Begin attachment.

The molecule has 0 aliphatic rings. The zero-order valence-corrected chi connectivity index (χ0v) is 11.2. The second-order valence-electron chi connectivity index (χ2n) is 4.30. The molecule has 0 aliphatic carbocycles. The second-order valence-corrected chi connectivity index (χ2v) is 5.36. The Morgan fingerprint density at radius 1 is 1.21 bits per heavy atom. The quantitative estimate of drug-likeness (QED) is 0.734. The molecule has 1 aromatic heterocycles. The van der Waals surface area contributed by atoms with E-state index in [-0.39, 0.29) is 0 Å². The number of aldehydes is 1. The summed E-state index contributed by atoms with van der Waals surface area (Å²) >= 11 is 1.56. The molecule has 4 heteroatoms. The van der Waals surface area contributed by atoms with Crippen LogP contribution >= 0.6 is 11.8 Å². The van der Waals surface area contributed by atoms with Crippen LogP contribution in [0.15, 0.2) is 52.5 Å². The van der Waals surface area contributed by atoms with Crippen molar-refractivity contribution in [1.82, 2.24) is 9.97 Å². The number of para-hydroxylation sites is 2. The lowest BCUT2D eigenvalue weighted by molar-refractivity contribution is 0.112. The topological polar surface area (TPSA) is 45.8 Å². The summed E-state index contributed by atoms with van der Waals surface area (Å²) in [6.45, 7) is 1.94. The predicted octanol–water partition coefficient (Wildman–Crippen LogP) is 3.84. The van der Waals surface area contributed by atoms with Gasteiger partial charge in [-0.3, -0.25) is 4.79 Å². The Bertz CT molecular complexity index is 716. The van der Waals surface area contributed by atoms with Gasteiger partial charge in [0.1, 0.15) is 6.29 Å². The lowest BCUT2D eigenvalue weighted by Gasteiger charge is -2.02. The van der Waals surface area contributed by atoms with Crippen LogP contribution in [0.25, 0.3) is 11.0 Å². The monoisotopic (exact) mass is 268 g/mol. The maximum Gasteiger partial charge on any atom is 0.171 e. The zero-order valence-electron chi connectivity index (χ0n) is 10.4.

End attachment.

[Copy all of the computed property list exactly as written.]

The molecule has 0 aliphatic rings. The zero-order valence-corrected chi connectivity index (χ0v) is 11.2. The second-order valence-electron chi connectivity index (χ2n) is 4.30. The molecule has 0 aliphatic carbocycles. The second-order valence-corrected chi connectivity index (χ2v) is 5.36. The Morgan fingerprint density at radius 1 is 1.21 bits per heavy atom. The quantitative estimate of drug-likeness (QED) is 0.734. The molecule has 1 aromatic heterocycles. The van der Waals surface area contributed by atoms with E-state index in [-0.39, 0.29) is 0 Å². The number of aldehydes is 1. The summed E-state index contributed by atoms with van der Waals surface area (Å²) >= 11 is 1.56. The molecule has 4 heteroatoms. The van der Waals surface area contributed by atoms with Crippen LogP contribution >= 0.6 is 11.8 Å². The van der Waals surface area contributed by atoms with Crippen LogP contribution in [0.15, 0.2) is 52.5 Å². The van der Waals surface area contributed by atoms with Crippen molar-refractivity contribution in [1.82, 2.24) is 9.97 Å². The number of para-hydroxylation sites is 2. The lowest BCUT2D eigenvalue weighted by molar-refractivity contribution is 0.112. The topological polar surface area (TPSA) is 45.8 Å². The summed E-state index contributed by atoms with van der Waals surface area (Å²) in [6.45, 7) is 1.94. The predicted octanol–water partition coefficient (Wildman–Crippen LogP) is 3.84. The van der Waals surface area contributed by atoms with Gasteiger partial charge in [-0.3, -0.25) is 4.79 Å². The Bertz CT molecular complexity index is 716. The van der Waals surface area contributed by atoms with Gasteiger partial charge in [0.1, 0.15) is 6.29 Å². The lowest BCUT2D eigenvalue weighted by Gasteiger charge is -2.02. The van der Waals surface area contributed by atoms with Crippen LogP contribution in [0.25, 0.3) is 11.0 Å². The monoisotopic (exact) mass is 268 g/mol. The maximum Gasteiger partial charge on any atom is 0.171 e. The zero-order valence-electron chi connectivity index (χ0n) is 10.4.